Fresh off the release of his book, Privileged Attack Vectors: Building Effective Cyber-Defense Strategies to Protect Organizations, BeyondTrust CTO, Morey Haber, was among the BeyondTrust execs who came down to Phuket for the inaugural BeyondTrust Partner Conference last week. It was definitely an honour and a privilege for us to be afforded the opportunity to meet and interview Haber, who’s also a guest blogger for our sister publication, CSA, to get his perspective on how cyber threats have evolved over the years and where privileged access management fits into the cyber security picture.
Haber stated that when he first started out over 20 years ago, “We were still trying to understand and establish the [security] perimeter. The concept of vulnerabilities and exploits really didn’t start until around 2000, when we started to understand the problems that software can have in terms of vulnerabilities and exploits. [The threat] has evolved from what a threat actor can do to be cool or cause problems to how they can actually make a difference by attacking a server or infecting a computer and translating it into money or potential gain. So I think the biggest change is not necessarily in the security solutions themselves because they’ve always evolved to be defensive. It’s really the motive of the threat actors that is changing the security landscape over the last many years.”
But why has privileged access management (PAM) become such a hot market in recent years? Antivirus or firewall, according to Haber, were considered the lowest hanging fruit for many years. Recently, however, threat actors have begun to realise that passwords are not a hard target to go after either. “We suffer from a very human problem of not being able to remember complex passwords. We reuse passwords, we don’t necessarily change the default passwords, or we change them once and never change them again. So it’s the path of least resistance. Vulnerabilities and exploits are not going away, but passwords are where the bulk of new attacks are coming from. And if you look at the attack chain, you’ll find that once an attack starts, the threat actors always want privileges in some capacity. Why? Because that’s how they can get to the data on critical servers – it’s their way of installing malware, it’s their way to exfiltrate the data that you have. So it has become so hot because it’s now the lowest hanging fruit and no matter what, you need privileges.”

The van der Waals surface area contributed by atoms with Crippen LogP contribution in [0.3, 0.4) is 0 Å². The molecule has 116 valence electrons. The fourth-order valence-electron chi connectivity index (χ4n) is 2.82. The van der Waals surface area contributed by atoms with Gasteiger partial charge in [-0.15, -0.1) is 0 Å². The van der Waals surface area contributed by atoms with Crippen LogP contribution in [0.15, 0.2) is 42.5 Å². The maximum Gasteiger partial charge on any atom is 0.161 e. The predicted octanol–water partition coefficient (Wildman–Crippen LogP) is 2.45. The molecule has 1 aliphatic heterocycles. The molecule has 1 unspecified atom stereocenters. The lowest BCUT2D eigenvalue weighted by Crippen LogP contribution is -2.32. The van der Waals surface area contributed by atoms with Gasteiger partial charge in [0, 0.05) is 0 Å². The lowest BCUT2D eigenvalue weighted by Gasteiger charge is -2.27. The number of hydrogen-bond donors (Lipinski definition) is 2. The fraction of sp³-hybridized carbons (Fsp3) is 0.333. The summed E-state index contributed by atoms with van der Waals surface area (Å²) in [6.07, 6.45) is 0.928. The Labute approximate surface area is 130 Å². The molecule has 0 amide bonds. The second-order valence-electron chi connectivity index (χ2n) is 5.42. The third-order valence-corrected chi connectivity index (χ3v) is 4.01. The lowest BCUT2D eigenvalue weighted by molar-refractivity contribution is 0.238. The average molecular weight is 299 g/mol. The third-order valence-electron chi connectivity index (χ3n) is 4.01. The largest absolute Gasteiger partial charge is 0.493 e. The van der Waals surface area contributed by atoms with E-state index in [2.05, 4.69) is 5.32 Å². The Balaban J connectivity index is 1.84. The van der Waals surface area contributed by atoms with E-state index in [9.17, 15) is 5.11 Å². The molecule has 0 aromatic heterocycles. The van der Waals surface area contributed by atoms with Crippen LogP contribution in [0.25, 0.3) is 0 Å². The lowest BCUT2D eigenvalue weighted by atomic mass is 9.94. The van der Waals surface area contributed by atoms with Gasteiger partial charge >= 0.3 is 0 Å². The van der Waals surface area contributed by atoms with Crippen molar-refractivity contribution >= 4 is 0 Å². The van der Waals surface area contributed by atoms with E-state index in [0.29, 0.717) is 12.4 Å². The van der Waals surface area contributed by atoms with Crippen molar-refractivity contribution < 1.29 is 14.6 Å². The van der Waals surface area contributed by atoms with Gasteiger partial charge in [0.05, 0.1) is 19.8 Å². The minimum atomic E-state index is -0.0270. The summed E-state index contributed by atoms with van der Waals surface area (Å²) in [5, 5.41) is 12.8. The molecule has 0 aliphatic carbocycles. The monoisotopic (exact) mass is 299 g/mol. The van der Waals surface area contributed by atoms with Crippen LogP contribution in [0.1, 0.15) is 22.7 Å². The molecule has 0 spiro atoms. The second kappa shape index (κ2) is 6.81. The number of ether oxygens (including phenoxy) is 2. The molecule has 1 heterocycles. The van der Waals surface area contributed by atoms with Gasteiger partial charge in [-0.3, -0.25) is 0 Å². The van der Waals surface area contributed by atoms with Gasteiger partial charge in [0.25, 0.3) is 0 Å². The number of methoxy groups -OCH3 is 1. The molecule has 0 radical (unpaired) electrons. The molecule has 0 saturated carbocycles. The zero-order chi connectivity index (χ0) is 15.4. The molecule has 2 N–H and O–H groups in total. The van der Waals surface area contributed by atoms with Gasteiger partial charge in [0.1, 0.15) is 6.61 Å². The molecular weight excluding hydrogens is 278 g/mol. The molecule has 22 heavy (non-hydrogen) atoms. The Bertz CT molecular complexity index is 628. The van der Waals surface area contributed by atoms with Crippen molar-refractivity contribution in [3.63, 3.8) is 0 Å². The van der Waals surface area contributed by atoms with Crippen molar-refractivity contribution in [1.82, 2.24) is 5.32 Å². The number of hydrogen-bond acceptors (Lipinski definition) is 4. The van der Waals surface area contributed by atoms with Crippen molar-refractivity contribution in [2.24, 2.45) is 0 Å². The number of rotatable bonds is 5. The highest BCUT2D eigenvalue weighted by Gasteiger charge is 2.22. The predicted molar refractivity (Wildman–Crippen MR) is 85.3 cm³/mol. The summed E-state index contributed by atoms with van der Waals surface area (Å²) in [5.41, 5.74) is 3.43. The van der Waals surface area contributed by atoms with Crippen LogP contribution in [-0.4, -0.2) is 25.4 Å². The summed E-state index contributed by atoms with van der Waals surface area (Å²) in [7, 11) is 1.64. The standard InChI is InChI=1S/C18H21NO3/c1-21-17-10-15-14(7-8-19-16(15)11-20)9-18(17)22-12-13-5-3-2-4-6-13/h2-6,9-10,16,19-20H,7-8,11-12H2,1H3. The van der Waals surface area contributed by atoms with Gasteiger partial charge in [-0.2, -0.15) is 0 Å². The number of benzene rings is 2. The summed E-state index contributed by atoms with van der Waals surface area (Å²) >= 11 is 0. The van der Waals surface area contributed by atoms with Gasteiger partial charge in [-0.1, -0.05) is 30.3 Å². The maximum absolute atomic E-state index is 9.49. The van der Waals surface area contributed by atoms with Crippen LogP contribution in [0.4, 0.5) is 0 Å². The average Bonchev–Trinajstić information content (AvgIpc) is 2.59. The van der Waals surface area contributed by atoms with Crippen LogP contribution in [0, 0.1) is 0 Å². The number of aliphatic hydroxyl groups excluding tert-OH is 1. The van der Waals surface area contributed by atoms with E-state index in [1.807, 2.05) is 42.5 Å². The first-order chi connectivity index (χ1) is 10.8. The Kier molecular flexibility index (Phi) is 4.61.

This new threat landscape has given companies like BeyondTrust a massive opportunity for growth, especially in regions such as the Asia Pacific or ASEAN in particular due to what Haber’s team refers to as “white space” in the market for PAM solutions. “When we talk about white space, we’re talking about any client, actually, anywhere in the world. But it’s more important in this region than others because the higher amount of commerce, volume, nation-states, and smaller nations compared to Australia, the US or even Great Britain. When you have smaller countries, with not as much growth capital, they’re still learning about the threat of privileges to their government, to their people, to their data systems, to their banks, and across the board.” Haber continued, “They realise that they’re just as much of a target as these big nations that have already developed policies. Therefore, what do they use [to protect themselves]? Then the white space becomes apparent because now, they’re just getting started in protecting their systems the same way.“
In securing data, Haber said there are three fundamental cyber security hygiene steps that make the most difference. The first is to eliminate admin rights (which is what BeyondTrust excel at). He mentioned that there are proven statistics that once admin rights are removed, malware and other forms of attacks can’t succeed. The second step is vulnerability management. If a machine is fully patched, the odds of an attack succeeding are much lower. Therefore, patching is key. And then the third step of basic cyber security hygiene is just making sure simple antivirus or simple security solutions are met. Sounds simple enough, but surprisingly, many organisations in this region are still lacking in this area both in terms of enforcement and awareness.
Haber admitted that PAM doesn’t solve every security issue. However, it allows organisations to limit lateral movements – which also limits an attacker’s ability or an employee’s capacity, either intentional or otherwise, to do something foolish – and fundamentally make themselves a little more secure. For CISOs, this is a big problem that they can solve.
He concluded with the following thought, “The global threat perspective is interesting because we all run the same operating systems no matter where we are in the world. Granted, some of it is localised. But a fundamental vulnerability in the operating system or application affects everyone. The benefit of the internet is we’re all connected. The downside of the internet is we’re all connected. Everybody can be hacked – it can be from any nation-state, rogue group or literally just someone trying to make a point – and that then places us all at risk.”